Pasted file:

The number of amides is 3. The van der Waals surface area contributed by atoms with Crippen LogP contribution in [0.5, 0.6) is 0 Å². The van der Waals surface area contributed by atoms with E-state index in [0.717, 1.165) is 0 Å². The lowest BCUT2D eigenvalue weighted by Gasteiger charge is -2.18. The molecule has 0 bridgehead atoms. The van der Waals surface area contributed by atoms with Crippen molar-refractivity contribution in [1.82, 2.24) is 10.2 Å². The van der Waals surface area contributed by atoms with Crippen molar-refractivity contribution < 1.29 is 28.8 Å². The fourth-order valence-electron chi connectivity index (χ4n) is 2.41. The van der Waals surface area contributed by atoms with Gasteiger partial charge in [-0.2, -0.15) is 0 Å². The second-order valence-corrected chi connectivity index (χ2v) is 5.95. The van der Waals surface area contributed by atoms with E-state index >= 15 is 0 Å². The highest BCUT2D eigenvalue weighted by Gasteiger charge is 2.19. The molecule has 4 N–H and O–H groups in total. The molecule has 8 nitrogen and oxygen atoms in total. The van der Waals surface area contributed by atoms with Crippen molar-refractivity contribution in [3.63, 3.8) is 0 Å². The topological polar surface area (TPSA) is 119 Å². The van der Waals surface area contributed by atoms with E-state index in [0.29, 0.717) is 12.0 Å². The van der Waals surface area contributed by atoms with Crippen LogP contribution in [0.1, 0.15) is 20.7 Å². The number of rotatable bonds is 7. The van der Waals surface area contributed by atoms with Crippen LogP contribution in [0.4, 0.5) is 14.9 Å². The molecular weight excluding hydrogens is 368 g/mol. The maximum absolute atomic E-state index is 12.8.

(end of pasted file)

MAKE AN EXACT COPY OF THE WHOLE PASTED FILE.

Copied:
The number of amides is 3. The van der Waals surface area contributed by atoms with Crippen LogP contribution in [0.5, 0.6) is 0 Å². The van der Waals surface area contributed by atoms with E-state index in [0.717, 1.165) is 0 Å². The lowest BCUT2D eigenvalue weighted by Gasteiger charge is -2.18. The molecule has 0 bridgehead atoms. The van der Waals surface area contributed by atoms with Crippen molar-refractivity contribution in [1.82, 2.24) is 10.2 Å². The van der Waals surface area contributed by atoms with Crippen molar-refractivity contribution < 1.29 is 28.8 Å². The fourth-order valence-electron chi connectivity index (χ4n) is 2.41. The van der Waals surface area contributed by atoms with Gasteiger partial charge in [-0.2, -0.15) is 0 Å². The second-order valence-corrected chi connectivity index (χ2v) is 5.95. The van der Waals surface area contributed by atoms with E-state index >= 15 is 0 Å². The highest BCUT2D eigenvalue weighted by Gasteiger charge is 2.19. The molecule has 4 N–H and O–H groups in total. The molecule has 8 nitrogen and oxygen atoms in total. The van der Waals surface area contributed by atoms with Crippen molar-refractivity contribution in [3.63, 3.8) is 0 Å². The topological polar surface area (TPSA) is 119 Å². The van der Waals surface area contributed by atoms with E-state index in [0.29, 0.717) is 12.0 Å². The van der Waals surface area contributed by atoms with Crippen LogP contribution in [0.1, 0.15) is 20.7 Å². The number of rotatable bonds is 7. The van der Waals surface area contributed by atoms with Crippen LogP contribution in [0.4, 0.5) is 14.9 Å². The molecular weight excluding hydrogens is 368 g/mol. The maximum absolute atomic E-state index is 12.8.